Hailing from climes north of those producing Louise Van Aarsen, Swedish cum New Yorker vocalist and composer Rebecka Larsdotter prefers a more stylized adult contemporary jazz approach in her writing and performance. Europe has long been an incubator for jazz, serving as an adopted home for many African-American expatriates in the 1950s and '60s. This mixing of New and Old World musical cultures set in motion a fertile collaboration manifesting today in artists like Van Aarsen and Larsdotter, with the Dutch-Scandinavian axis being particularly productive and innovating.
Whether the music on Larsdotter's debut recording, Feathers and Concrete, is jazz is either open to question of completely beside the point. Larsdotter favors a relaxed version of soul-pop, not as R&B dominated as David Sanborn and not as adult contemporary (smooth) jazz as Sade. Feathers and Concrete stands at the edge of the same overproduction that has plagued so many contemporary jazz recordings, without ever stepping into it. It retains just enough that is organic to remain in the realm of improvised music. To illustrate, over the clever pop tones of the disc opener, "System Overload," has Zane Musa's probing reeds obbligato. Guitarist Charles Altura delivers a heady, slightly overdriven, Shawn Lane inspired solo that proceeds Ruslan Siroto electric piano solo. In the more traditional mode, sings an airy acoustic ballad in "Pearl of Glass." Pianist Vardan Ovsepian provides Bill Evans- David Benoit accompaniment and solo, while acoustic bassist JP Maramba gives a cerebrally-structured solo for a chorus. The lyrics are modern impressionistic, more scenes and snapshots than stories.
All songs are sung in English save for "Verlighten Ar En Drom" which would sound perfectly at home as a cabaret piece in the soundtrack of a futuristic drama. Dreamy and light, the piece rhythmically approximates a casual walk buoyed with an electric piano-acoustic bass combination. Feathers and Concrete is a debut deserving consideration because it represents a settling of an European approach to jazz music that attempts to more soundly bridge adult contemporary, popular and soul genres.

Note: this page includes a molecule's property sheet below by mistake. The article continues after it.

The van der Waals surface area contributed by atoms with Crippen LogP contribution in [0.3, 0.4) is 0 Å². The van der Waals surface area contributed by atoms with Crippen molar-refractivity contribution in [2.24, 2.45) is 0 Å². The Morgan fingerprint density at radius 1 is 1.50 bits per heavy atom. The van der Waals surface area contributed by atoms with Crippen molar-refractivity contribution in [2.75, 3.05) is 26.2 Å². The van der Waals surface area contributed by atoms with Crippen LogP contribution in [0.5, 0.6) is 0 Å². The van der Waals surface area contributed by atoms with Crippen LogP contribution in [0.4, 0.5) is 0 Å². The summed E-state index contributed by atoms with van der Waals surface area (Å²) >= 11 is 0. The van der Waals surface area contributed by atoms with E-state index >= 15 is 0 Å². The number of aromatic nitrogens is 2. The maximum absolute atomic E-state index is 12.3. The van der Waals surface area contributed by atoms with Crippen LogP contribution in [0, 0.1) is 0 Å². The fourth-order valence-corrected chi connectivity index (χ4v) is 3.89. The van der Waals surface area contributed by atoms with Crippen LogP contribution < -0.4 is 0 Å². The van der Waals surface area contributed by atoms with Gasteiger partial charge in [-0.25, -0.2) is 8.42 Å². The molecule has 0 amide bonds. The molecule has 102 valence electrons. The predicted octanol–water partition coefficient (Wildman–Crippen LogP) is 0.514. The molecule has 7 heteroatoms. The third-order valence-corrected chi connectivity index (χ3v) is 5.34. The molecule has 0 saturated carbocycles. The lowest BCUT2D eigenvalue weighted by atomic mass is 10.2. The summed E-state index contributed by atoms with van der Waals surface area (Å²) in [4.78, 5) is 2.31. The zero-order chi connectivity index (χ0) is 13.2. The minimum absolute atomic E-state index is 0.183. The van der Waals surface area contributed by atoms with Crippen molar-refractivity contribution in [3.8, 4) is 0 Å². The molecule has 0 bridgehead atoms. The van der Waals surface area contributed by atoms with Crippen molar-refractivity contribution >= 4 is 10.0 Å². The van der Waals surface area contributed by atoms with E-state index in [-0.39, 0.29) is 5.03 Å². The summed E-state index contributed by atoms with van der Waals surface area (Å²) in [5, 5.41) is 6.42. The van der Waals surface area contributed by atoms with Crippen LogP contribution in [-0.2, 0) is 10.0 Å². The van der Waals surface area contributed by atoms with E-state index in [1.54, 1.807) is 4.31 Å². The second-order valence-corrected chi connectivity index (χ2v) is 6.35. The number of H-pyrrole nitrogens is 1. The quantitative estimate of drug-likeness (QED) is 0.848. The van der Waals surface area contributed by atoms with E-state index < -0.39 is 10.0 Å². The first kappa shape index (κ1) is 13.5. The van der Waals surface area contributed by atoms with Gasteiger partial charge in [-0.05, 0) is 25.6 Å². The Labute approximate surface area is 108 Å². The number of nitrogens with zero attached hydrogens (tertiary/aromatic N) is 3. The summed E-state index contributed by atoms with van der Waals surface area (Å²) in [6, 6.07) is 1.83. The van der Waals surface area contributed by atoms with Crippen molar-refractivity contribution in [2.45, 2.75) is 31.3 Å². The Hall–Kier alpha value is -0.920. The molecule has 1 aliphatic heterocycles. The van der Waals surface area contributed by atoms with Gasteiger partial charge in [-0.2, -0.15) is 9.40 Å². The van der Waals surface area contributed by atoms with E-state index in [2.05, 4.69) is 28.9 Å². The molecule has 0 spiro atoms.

Tracks and Personnel
Tracks: Lately; Save Your Love; Destiny; Dream of Love; Someone; Open End; Miss You Till I See You; Without You; Remember; Forever; Still The Same; All That We Can Be; Estelle; Sunrise.
Personnel: Louise Van Aarsen: vocals; Rebecca Parris: Vocals; Ted Davis: vocals; Doug Hammer: piano; Paul McWilliams: piano; Russell Hoffmann: piano and keyboards; Claudio Ragazzi: guitar; Peter Kontrimas: acoustic bass; Oscar Stagnaro: electric bass; Jim Lattini: drums; Mike Ringquist: percussion; Arnie Krakowski: saxophone; Mike Turk: harmonica; Eugene Friesen: cello; Rika Ikeda: violin; Maria Kowalski: violin; Echae Kang: violin; Drew Ricciardi: viola.
Feathers and Concrete
Tracks: System Overload; Wise One; Friday Sweep; Pearl of Glass; Verlighten Ar En Drom; Cracks; Strangers In The Garden; Waiting on the Wind; System Overload/Pimpys Brew.
Personnel: Rebecka Larsdotter: vocals; Ruslan Siroto: piano; Vardan Ovsepian: piano; Charles Altura: guitar; JP Maramba: acoustic bass; Hadrien Feraud: electric bass; Chris Coleman: drums; Tony Austin: drums; Nick Mancini: vibraphone; Zane Musa: saxophone.